|Scheme 2. Synthesis of tetrasaccharide precursors 9 and 10 by the traditional route.|
The new synthetic approach offers successful improvement versus the traditional route. The disaccharide was first lengthened to a tetrasaccharide and then transformed into the imidate. The divergent approach for the construction of glycosides 9–13 from a single precursor was more efficient, and all the key glycosylation steps were in high yields.
With tetrasaccharide 7 in hand, the synthesis of several hexasaccharide precursors was next undertaken via this new synthetic approach (Scheme 3). Selective removal of the levulinoyl group in compound 7 with the hydrazine hydrate gave acceptor 16 in 88% yield. Glycosylation of imidate 5 with acceptor 16, as described for the preparation of 7, afforded hexasaccharide 17 in 71% yield. As described for the preparation of 8, the key intermediate imidate 18 was obtained in 57% yield over two steps. Hexasaccharide imidate 18 was transformed into the corresponding glycosides 19-23 in the presence of TMSOTf (20% based on 18) in dichloromethane at 0 ℃ or below. All glycosylation steps resulted in good yields (70%-87%). The structures of all the compounds were confirmed by 1H NMR, 13C NMR and HR-MS. The detailed synthetic procedure and related spectral data can be found in Supporting information.
|Scheme 3. Synthesis of chondroitin sulfate E hexasaccharide precursors. Reagents and conditions: (a) NH2NH2·H2O, Py, AcOH, r.t., 88%; (b) donor 5, TMSOTf, DCM, 4Å-MS, -60 ℃, 0.5 h, 71%; (c) NIS, TFA, DCM, 0 ℃, 5 h; (d) CCl3CN, DBU, 0 ℃, DCM, 57% for two steps; (e) TMSOTf, DCM, 4Å-MS, -20 ℃ to 0 ℃.|
Two anomeric groups were introduced to hexasaccharide following the same traditional synthetic approach as above to compare synthetic approaches (Scheme 4). Glycosylation coupling of imidate 5 with the acceptor compound 24 gave the hexasaccharide derivative 19 in 35% yield. The synthesis of compounds 24 and 25 was deposited in Supporting information. Coupling imidate 5 with compound 25, however, did not result in the expected corresponding hexasaccharide derivative 20, even under vigorous reaction conditions.
|Scheme 4. Synthesis of hexasaccharide precursors 19 and 20 by the traditional route.|
This new strategy was deemed more suitable to lengthen chain to hexasaccharide anomeric species versus the traditional synthetic approach in excellent yields, especially 20 which was equipped with a 2-benzyloxycarbonylaminoethyl group at the anomeric center.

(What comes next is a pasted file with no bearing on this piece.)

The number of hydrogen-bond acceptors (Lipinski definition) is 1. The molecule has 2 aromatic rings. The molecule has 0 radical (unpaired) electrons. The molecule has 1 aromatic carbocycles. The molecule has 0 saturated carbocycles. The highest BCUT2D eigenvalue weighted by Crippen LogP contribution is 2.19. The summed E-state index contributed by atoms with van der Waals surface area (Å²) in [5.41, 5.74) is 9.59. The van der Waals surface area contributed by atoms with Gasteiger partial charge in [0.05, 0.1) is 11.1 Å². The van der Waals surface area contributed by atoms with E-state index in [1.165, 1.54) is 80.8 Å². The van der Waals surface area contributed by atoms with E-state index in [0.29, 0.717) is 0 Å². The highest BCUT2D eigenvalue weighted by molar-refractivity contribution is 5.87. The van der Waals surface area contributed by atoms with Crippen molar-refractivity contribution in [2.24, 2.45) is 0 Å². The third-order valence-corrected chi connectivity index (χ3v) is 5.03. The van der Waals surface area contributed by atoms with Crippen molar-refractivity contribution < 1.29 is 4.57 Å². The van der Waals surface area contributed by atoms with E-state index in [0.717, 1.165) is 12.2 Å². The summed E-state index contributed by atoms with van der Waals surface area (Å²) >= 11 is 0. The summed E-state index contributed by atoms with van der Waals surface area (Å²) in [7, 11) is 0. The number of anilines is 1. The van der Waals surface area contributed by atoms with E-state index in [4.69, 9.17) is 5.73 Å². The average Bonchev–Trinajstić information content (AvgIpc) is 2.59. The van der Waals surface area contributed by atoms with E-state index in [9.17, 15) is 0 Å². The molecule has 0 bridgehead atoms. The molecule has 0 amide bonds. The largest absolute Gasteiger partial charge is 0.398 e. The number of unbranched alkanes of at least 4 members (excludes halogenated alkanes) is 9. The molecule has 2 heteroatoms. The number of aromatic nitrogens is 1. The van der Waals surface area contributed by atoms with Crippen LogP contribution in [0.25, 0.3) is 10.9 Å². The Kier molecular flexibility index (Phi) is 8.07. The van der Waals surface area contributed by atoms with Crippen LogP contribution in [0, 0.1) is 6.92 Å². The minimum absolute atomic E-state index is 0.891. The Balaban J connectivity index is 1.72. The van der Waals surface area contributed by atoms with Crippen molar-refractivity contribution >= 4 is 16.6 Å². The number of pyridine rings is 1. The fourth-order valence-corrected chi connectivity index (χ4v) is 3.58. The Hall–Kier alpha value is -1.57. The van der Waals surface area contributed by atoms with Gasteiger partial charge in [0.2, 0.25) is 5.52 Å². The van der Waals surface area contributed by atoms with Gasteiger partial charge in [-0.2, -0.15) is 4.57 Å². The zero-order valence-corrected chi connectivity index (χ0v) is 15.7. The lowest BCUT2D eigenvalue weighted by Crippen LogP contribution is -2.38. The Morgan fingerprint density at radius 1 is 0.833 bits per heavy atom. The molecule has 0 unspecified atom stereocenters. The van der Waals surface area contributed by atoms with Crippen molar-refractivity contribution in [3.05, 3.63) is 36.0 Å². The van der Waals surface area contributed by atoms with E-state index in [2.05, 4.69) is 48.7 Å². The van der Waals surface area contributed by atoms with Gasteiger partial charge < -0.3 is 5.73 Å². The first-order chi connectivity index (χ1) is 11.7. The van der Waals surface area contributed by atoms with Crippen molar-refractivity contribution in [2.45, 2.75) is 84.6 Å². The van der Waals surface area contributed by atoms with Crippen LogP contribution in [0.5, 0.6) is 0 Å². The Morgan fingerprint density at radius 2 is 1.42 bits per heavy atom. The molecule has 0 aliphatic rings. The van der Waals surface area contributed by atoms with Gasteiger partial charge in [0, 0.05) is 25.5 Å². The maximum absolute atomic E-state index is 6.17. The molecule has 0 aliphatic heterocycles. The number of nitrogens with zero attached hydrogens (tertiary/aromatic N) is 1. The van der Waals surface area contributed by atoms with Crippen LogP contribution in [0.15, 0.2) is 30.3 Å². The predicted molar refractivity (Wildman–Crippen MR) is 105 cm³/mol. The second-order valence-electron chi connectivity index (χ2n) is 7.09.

Comparison of the two synthetic approaches revealed that the new approach has advantages over the traditional route. For one thing, the new synthetic approach was an efficient, reliable, stereocontrolled and highly divergent approach for the preparation of a set of CS-E oligosaccharide precursors with different anomeric groups. A common imidate was easily prepared and then used as a precursor for a highly divergent chemical synthesis of all anomeric variants. The glycosylation steps were in high yields. Moreover, the new synthetic approach was suitable to introduce the different anomeric groups we designed, and the overall yields were significantly improved, especially for installing the 2- benzyloxycarbonylaminoethyl group to hexasaccharide. Most notably, the new strategy reduces the number of steps and avoids having to repeat the same sequence of reactions starting from disaccharide units.
In summary, a facile and efficient approach has been developed for the construction of CS-E oligosaccharide precursors. In this approach, a disaccharide unit was elongated to tetra- and hexasaccharides, followed by the introduction of anomeric groups via glycosylation couplings. Several CS-E tetra- and hexasaccharide precursors were prepared. It is hoped that these precursors and their transformations into CS-E oligosaccharides will help in understanding the intriguing biological functions and the structure–activity relationships of these natural products. In addition, the strategy employed here can be extended for the preparation of larger chondroitin oligomers and similar members of the glycosaminoglycan family.Acknowledgments
This work was supported by the CAMS Innovation Fund for Medical Sciences (Nos. CIFMS 2016-I2M-3-009 and CIFMS 2017- I2M-3-011). And we are grateful to the Department of Instrumental Analysis of our institute for performing the NMR and mass spectroscopy measurements.Appendix A. Supplementary data
Supplementary material related to this article can be found, in the online version, at doi:https://doi.org/10.1016/j.cclet.2018.06.012.